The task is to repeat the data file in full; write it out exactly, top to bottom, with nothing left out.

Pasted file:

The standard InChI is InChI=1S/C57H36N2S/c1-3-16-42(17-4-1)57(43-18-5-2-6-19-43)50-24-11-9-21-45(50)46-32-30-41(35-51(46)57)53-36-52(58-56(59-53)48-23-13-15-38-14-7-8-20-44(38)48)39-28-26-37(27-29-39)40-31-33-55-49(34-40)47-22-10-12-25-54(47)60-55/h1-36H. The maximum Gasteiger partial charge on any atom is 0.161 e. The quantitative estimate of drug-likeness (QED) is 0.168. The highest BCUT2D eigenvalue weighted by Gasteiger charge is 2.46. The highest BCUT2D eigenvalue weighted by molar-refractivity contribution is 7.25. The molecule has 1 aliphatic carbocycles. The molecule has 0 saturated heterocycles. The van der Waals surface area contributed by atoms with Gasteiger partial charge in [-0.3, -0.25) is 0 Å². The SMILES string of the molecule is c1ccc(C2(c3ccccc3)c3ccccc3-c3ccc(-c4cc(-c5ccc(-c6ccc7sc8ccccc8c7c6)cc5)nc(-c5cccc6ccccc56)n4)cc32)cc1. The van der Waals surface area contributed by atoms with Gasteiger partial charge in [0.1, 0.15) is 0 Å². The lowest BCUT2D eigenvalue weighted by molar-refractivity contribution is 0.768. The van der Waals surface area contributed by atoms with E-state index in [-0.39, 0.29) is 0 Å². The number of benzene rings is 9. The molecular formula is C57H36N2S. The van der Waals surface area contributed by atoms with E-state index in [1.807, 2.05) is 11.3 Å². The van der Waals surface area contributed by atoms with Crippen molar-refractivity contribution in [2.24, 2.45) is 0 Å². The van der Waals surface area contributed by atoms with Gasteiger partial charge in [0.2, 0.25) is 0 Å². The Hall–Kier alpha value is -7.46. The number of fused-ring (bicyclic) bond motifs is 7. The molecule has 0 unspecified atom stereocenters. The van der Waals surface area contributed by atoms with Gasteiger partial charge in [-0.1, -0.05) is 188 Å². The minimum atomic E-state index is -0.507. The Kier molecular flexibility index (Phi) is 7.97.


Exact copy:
The standard InChI is InChI=1S/C57H36N2S/c1-3-16-42(17-4-1)57(43-18-5-2-6-19-43)50-24-11-9-21-45(50)46-32-30-41(35-51(46)57)53-36-52(58-56(59-53)48-23-13-15-38-14-7-8-20-44(38)48)39-28-26-37(27-29-39)40-31-33-55-49(34-40)47-22-10-12-25-54(47)60-55/h1-36H. The maximum Gasteiger partial charge on any atom is 0.161 e. The quantitative estimate of drug-likeness (QED) is 0.168. The highest BCUT2D eigenvalue weighted by Gasteiger charge is 2.46. The highest BCUT2D eigenvalue weighted by molar-refractivity contribution is 7.25. The molecule has 1 aliphatic carbocycles. The molecule has 0 saturated heterocycles. The van der Waals surface area contributed by atoms with Gasteiger partial charge in [-0.3, -0.25) is 0 Å². The SMILES string of the molecule is c1ccc(C2(c3ccccc3)c3ccccc3-c3ccc(-c4cc(-c5ccc(-c6ccc7sc8ccccc8c7c6)cc5)nc(-c5cccc6ccccc56)n4)cc32)cc1. The van der Waals surface area contributed by atoms with Gasteiger partial charge in [0.1, 0.15) is 0 Å². The lowest BCUT2D eigenvalue weighted by molar-refractivity contribution is 0.768. The van der Waals surface area contributed by atoms with E-state index in [-0.39, 0.29) is 0 Å². The number of benzene rings is 9. The molecular formula is C57H36N2S. The van der Waals surface area contributed by atoms with E-state index in [1.807, 2.05) is 11.3 Å². The van der Waals surface area contributed by atoms with Crippen molar-refractivity contribution in [2.24, 2.45) is 0 Å². The van der Waals surface area contributed by atoms with Gasteiger partial charge in [0.2, 0.25) is 0 Å². The Hall–Kier alpha value is -7.46. The number of fused-ring (bicyclic) bond motifs is 7. The molecule has 0 unspecified atom stereocenters. The van der Waals surface area contributed by atoms with Gasteiger partial charge in [-0.1, -0.05) is 188 Å². The minimum atomic E-state index is -0.507. The Kier molecular flexibility index (Phi) is 7.97.